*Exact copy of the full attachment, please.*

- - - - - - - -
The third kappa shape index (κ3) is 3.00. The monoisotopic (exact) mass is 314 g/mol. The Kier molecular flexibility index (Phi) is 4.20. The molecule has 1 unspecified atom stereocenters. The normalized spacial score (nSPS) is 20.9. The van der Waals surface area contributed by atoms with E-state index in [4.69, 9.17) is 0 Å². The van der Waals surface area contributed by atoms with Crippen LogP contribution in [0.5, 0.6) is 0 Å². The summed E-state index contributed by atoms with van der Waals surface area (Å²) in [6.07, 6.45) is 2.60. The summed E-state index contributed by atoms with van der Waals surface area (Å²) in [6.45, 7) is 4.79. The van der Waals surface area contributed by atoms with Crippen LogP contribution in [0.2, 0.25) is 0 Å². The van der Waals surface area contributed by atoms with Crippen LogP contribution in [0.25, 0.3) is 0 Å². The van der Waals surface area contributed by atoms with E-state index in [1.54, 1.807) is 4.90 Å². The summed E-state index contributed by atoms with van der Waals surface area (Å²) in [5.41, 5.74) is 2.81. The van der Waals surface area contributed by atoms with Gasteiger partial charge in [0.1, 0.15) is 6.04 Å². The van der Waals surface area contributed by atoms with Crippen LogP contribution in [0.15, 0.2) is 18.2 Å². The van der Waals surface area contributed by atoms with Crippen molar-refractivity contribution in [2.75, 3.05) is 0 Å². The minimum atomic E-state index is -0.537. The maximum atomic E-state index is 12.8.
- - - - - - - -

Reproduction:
The third kappa shape index (κ3) is 3.00. The monoisotopic (exact) mass is 314 g/mol. The Kier molecular flexibility index (Phi) is 4.20. The molecule has 1 unspecified atom stereocenters. The normalized spacial score (nSPS) is 20.9. The van der Waals surface area contributed by atoms with E-state index in [4.69, 9.17) is 0 Å². The van der Waals surface area contributed by atoms with Crippen LogP contribution in [0.5, 0.6) is 0 Å². The summed E-state index contributed by atoms with van der Waals surface area (Å²) in [6.07, 6.45) is 2.60. The summed E-state index contributed by atoms with van der Waals surface area (Å²) in [6.45, 7) is 4.79. The van der Waals surface area contributed by atoms with Crippen LogP contribution in [0.2, 0.25) is 0 Å². The van der Waals surface area contributed by atoms with Crippen LogP contribution in [0.25, 0.3) is 0 Å². The van der Waals surface area contributed by atoms with E-state index in [1.54, 1.807) is 4.90 Å². The summed E-state index contributed by atoms with van der Waals surface area (Å²) in [5.41, 5.74) is 2.81. The van der Waals surface area contributed by atoms with Gasteiger partial charge in [0.1, 0.15) is 6.04 Å². The van der Waals surface area contributed by atoms with Crippen LogP contribution in [0.15, 0.2) is 18.2 Å². The van der Waals surface area contributed by atoms with Crippen molar-refractivity contribution in [2.75, 3.05) is 0 Å². The minimum atomic E-state index is -0.537. The maximum atomic E-state index is 12.8.